Kolender quickly reevaluated the policy and halted the police practice of identifying undocumented aliens and holding them for the Border Patrol. Kolender said he acted because he was “concerned about the ‘appearance’ of treating people differently who are of Hispanic descent.”
Herman Baca, chairman of the Chicano committee, said, “Kolender is a wolf in sheep’s clothing. That is the way he projects himself in terms of his policies toward the Chicano community . . . This glossing over by Kolender through public relations hoopla is simply not going to resolve practices taking place out in the communities.”
In an interview last week, Kolender assailed Baca.
“Baca is a nobody,” Kolender said. “No one supports him. He don’t have no group. He is not interested in anything but himself, in my judgment. I think he has no credibility at all.”
Responded Baca: “The halo is not as bright as it used to be. It’s unfortunate . . . I don’t think Herman Baca is the issue. I think the issue is Bill Kolender and the way he is addressing his job. I don’t think Kolender is in control of his department.”
Kolender said he regularly consults with Latinos he respects, such as his deputy chief, Manuel Guaderrama, city planning commissioner Ralph Pesqueira, businessmen Gil and Sal Contreras and the Chicano Federation, which has not called for his resignation.
"(Kolender) may have a lot of sensitivity,” said Irma Castro, executive director of the Chicano Federation. “We’re not sure that has been translated to his staff. Our everyday contact is not with the captain or the chief. It is usually with patrolmen, and at that level we’re hearing a lot of dissatisfaction.”
Kolender contends he is making progress toward improving police-community relations in San Diego’s minority communities.
Today, Kolender carefully chooses his words when asked about the Penn case, and declines to discuss his personal feelings about a possible second trial.
“I still meet with the black community,” Kolender said last week. “We are still friends. Yes, we had a difference of opinion when it comes to (the Penn) case. I’m hopeful that it doesn’t have a negative effect on the department as a whole or me personally, and I’m going to work to maintain that positive relationship with the black community. I think it’s very important . . .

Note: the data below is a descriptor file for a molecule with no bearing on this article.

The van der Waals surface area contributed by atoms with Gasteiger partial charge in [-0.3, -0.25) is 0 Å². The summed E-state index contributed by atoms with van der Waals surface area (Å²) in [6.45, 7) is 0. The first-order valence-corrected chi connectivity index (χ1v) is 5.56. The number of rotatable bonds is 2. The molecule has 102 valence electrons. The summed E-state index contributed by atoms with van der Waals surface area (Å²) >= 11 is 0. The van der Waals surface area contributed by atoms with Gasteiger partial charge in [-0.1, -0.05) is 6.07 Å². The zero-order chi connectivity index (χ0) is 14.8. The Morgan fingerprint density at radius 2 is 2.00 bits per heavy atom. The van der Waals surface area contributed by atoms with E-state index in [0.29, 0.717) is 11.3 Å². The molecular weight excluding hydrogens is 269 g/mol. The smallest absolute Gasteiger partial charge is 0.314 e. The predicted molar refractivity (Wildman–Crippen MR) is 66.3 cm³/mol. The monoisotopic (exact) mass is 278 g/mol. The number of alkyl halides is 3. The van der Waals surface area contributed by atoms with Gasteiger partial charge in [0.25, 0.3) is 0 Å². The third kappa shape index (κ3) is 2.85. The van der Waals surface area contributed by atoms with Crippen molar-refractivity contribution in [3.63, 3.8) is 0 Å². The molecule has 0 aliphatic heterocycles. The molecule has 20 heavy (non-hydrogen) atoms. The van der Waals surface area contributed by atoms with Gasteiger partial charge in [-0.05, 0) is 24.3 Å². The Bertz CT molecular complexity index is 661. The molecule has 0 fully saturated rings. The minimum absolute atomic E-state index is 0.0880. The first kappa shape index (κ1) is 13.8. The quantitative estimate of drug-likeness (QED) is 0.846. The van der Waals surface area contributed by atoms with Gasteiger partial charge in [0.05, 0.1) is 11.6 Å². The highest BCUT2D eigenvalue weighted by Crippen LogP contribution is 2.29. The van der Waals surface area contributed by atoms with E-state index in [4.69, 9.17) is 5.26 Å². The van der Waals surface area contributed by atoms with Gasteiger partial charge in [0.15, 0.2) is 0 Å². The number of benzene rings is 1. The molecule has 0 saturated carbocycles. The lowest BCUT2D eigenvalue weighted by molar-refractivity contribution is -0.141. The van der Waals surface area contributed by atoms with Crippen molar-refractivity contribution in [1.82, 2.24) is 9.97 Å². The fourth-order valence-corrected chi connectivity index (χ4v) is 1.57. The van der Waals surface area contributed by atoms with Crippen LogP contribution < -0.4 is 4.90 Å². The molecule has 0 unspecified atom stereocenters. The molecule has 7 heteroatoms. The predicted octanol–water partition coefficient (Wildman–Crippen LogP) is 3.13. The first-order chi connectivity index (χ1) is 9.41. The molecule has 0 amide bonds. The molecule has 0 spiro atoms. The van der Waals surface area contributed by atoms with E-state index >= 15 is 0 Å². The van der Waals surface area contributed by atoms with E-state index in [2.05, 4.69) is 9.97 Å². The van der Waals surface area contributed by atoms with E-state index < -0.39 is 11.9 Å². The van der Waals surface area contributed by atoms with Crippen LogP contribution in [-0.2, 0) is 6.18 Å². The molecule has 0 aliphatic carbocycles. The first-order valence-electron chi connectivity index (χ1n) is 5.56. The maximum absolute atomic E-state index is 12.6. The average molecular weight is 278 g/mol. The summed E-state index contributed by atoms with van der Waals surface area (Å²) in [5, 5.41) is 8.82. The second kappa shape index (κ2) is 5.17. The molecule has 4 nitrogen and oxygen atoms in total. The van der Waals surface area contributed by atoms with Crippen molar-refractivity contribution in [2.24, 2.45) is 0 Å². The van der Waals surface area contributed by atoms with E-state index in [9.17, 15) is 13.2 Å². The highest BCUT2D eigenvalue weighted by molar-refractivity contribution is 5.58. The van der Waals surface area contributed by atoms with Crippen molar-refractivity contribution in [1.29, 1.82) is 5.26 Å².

“Yes, I’ve got some fences to mend. I’m going to do it.”
Kolender said he believes that police-community tensions in Southeast San Diego stem from high crime rates in minority areas and a “built-in resentment” toward police by people suspected of crimes.
He listed a number of revisions that should benefit police-community relations, including the replacement of human relations courses at the Police Academy with cultural awareness training. Kolender said he hopes the new training will educate officers about special conditions and problems that exist in the minority community.
“It’s not the panacea, but you must give the officers the knowledge to work effectively,” he said.
Kolender said he wants to hire more black officers on the department. He also said he has instructed his commanders that he wants his best officers assigned to the Southeastern station and others who exhibit poor attitudes transferred out. So far this year, five officers in Southeast San Diego have been reassigned to other areas of the city because they were “burned out,” said Capt. Dave Johnson.
Kolender said the added stress in the past year has not caused him to look for another job. He has twice turned down opportunities to run for mayor and rejected an offer in 1981 to head the Immigration and Naturalization Service. Even though he became eligible to retire last year, Kolender does not plan on leaving unless “something overwhelming takes place or comes along,” he said.
“I like the relationship I feel with the community as a whole. People throughout the city are very nice to me. I feel very comfortable. There’s a lot of positive things that outweigh some of the negative things we’re talking about.”